Top panel 13 is connected by a hinge means 17 to rear panel 12, allowing at least 270° of rotation of top panel 13 with respect to rear panel 12, as shown in FIG. 2.
Side panels 14a, 14b are connected by a hinge means 11, respectively to each other, to rear panel 12 and to front panel 16 as is best illustrated in FIG. 2.
Hinges 11 allow pairs of side panels 14a, 14b to fold inwardly as shown in FIG. 2, so that rear panel 12 and front panel 16 move towards each other. Hinges 11 restrict movement of side panel 14a, 14b to 180° of motion relative to each other, thus preventing side panels 14a, 14b from folding outward beyond the in-line position illustrated in FIG. 1.
As shown in FIG. 4, floor panel 15 is connected by a hinge means 18 to front panel 16 and allows at least 90° rotation of floor panel 15 with respect to front panel 16. As shown in FIG. 1, when showcase 10 is in the assembled configuration, floor panel 15 lies in a horizontal position 90° from the inner surface of front panel 16, thus forming a floor of showcase 10. When showcase 10 is in the collapsed configuration, floor panel 15 lies in a vertical position parallel to front panel 16, as shown in FIG. 3, and is enclosed in a space between side panels 14a and front panel 16.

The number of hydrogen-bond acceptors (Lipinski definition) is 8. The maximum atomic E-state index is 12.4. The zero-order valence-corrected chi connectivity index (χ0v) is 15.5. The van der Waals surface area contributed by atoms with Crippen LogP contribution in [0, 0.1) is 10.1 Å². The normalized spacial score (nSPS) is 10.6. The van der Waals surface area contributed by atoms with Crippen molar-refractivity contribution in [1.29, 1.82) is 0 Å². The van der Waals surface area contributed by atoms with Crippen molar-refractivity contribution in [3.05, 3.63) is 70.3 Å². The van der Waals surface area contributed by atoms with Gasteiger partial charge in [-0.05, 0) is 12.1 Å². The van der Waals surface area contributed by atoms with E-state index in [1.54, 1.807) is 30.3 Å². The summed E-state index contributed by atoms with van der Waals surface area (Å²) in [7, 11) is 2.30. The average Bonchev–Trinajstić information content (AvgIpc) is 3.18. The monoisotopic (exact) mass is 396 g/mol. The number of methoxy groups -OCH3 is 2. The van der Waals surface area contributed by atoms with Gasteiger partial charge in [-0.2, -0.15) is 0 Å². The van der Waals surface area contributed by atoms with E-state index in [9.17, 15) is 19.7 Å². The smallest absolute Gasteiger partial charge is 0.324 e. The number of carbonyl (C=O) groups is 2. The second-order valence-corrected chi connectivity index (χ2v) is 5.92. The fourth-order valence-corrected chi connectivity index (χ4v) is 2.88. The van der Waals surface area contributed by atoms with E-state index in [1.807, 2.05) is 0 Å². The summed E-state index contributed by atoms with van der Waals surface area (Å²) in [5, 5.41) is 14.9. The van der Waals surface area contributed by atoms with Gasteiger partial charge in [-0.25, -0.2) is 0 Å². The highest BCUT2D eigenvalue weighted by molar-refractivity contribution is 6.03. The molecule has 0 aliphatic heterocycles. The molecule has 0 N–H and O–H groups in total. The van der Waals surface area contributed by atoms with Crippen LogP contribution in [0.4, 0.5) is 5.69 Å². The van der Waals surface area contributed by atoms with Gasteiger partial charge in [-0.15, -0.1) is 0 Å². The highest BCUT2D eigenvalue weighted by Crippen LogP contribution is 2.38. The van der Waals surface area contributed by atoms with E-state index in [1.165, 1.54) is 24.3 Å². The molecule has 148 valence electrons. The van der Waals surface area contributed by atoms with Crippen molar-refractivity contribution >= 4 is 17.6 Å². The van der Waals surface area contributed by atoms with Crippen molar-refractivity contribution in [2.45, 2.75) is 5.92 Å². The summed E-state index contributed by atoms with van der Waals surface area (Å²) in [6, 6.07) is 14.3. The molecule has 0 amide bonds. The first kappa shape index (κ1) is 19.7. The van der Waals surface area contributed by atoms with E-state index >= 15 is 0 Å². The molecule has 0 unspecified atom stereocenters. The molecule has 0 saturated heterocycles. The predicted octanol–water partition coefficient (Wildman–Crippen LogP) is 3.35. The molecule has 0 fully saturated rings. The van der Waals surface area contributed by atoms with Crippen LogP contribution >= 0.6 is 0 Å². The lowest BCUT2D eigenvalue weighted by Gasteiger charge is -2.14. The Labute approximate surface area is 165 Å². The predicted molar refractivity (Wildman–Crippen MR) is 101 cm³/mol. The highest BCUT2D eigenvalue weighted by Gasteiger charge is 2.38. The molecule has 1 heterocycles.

Rear panel 12 has a stop 19, best shown in FIG. 5, attached to the lower inside surface of rear panel 12. Stop 19 provides a means of support for floor panel 15 when in the horizontal position, as shown in FIG. 4.
When showcase 10 is in the assembled configuration and floor panel 15 is in the horizontal position, there exists a predetermined tight fit between floor panel 15 and both pairs of side panels 14a, 14b preventing the inward movement of both pairs of panels 14a, 14b.